The latest addition to the Connect To Fans podcast group and one of my new favorites. "Love You To Death: Four hometown friends dish on all things past, present, and future."
Listen to it at:
You can also listen via iTunes and Google Play.
(photo: Daniel Coston)
For this episode of the Bands To Fans podcast I spoke with Jim Weider, guitarist and vocalist with The Weight Band. We discussed their new album, “World Gone Mad,” why the Fender Telecaster is his guitar of choice, and about his experiences playing in The Band with the late, great Levon Helm.
Listen to the interview
"I think that's the real judge of a great song: Can you pull it off with just an acoustic guitar and a voice?" - Jonatha Brooke -- episode 7 of the Bands To Fans podcast
Why you should not worry about video stats on YouTube and Facebook.
Listen to the podcast episode
"I came up in the jazz world, where the approach to doing a solo is off the melody. And that's how I was trained to approach a solo. When I got older and I started helping songwriters with their arrangements, that was always my focus: My guitar parts have to be based off of the melody or the structure of the song. And to be honest, I think that's why songwriters like me and why I have lasted this long in this business. I'm all for that song and what it needs. I am not there to show off." - Scotty Johnson of the Gin Blossoms -- episode 13 of the Bands To Fans podcast
"I want to continue to grow. I want people to still say, 'He was great last night.' I want to be consistent. If there is a 22-year-old kid who can come in and do my job better than I can do it, then we have a problem. That's how I feel about it. And when you see Tesla, there's going to be nobody who can come up there and do my job better than I can do it." - Troy Luccketta of Tesla -- episode 10 of the Bands To Fans podcast
For this episode of the Bands To Fans I spoke with electro-jazz-pop artist Grace Kelly. We discussed her desire to break down the virtual walls between artists and audiences, how she incorporates dance into her performances, and the music she hears and sees in everyday life.
Listen to the interview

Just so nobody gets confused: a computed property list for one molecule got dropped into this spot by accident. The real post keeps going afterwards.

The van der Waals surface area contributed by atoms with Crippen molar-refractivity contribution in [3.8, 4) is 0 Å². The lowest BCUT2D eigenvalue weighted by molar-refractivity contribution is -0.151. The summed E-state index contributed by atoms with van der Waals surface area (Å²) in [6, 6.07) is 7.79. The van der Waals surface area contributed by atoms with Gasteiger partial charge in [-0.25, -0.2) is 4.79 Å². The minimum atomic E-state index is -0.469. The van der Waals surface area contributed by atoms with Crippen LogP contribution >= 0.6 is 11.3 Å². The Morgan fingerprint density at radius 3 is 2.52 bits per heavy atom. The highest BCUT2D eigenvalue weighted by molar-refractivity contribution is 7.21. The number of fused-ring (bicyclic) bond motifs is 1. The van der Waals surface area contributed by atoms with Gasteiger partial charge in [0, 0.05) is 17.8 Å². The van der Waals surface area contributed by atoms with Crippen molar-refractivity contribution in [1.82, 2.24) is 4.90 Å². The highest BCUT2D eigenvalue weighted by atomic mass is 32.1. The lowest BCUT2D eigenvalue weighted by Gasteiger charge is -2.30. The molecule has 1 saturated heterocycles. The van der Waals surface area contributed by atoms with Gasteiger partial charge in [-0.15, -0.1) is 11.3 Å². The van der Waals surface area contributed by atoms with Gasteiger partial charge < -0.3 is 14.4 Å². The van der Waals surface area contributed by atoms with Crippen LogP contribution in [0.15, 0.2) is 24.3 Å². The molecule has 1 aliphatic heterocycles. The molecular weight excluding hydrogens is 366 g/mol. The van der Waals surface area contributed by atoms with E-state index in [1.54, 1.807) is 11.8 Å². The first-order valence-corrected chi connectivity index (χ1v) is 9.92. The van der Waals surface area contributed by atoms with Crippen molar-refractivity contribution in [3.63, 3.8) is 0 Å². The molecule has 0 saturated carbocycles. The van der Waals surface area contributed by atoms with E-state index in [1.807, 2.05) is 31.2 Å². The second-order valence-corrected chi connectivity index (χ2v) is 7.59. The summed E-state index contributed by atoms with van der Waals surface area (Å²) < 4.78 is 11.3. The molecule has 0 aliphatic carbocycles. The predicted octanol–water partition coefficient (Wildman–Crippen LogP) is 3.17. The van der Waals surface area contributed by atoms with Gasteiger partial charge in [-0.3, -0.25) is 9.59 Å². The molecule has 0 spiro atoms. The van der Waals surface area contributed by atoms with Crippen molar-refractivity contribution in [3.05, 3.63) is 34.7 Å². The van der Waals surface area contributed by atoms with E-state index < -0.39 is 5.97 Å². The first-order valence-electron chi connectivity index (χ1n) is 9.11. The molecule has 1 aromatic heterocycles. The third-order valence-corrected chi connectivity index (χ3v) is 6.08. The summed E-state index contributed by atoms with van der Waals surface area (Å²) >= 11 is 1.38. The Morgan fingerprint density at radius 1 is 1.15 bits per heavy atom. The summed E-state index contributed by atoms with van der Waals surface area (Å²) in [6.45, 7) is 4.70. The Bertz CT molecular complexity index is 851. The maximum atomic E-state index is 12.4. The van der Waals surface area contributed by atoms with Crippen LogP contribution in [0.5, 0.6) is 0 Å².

"I'm at this stage now where I play how I feel or what I feel at any given moment. I don't worry whether I am going to play well or whether I am going to nail all of the parts. I sort of go, 'How is it going to feel? And how do I feel and how do I play to that?'
"In other words, let's say I'm tired. I'm going to go up there and I am kind of going to play to a tired place. I'm going to pace myself. I'm not going to try and overdo anything or overcompensate for being tired. I'm going to play right to that and see what happens. If I am excited, I am not necessarily going to try and tame myself because I am excited. I am going to feel that I'm excited and just play that where it lies." - Ben Sesar, drummer for Brad Paisely -- from episode 9 of the Bands To Fans podcast
"I think the biggest way that my vocal (training) impacted my keyboard work was really understanding the importance of voicing and how much of a difference it makes to… not just playing the chord, but where are you playing the chord on your instrument? What are the color notes? What is the high note that going to shine through? And how does that impact how it feels? And how does that impact how it pushes things along?" - Joel Cummins of Umphrey's McGee
More at https://www.bandstofans.com/podcast4/joel-cummins-umphreys-mcgee
"As I started messing around with (the bass), it very quickly became my primary voice. I just found myself at home with it. Not only in what it does sonically or in its role in the band, but just the way it felt in my hands, the way my fingers laid on it… I felt really at home with it." - Luis Espaillat, bassist for Trace Adkins (episode 4 of the Bands To Fans podcast)
More at https://www.bandstofans.com/podcast4/luis-espaillat-trace-adkins
Content marketing for bands and individual musicians.
Anyone can publish a post. We can tell your story.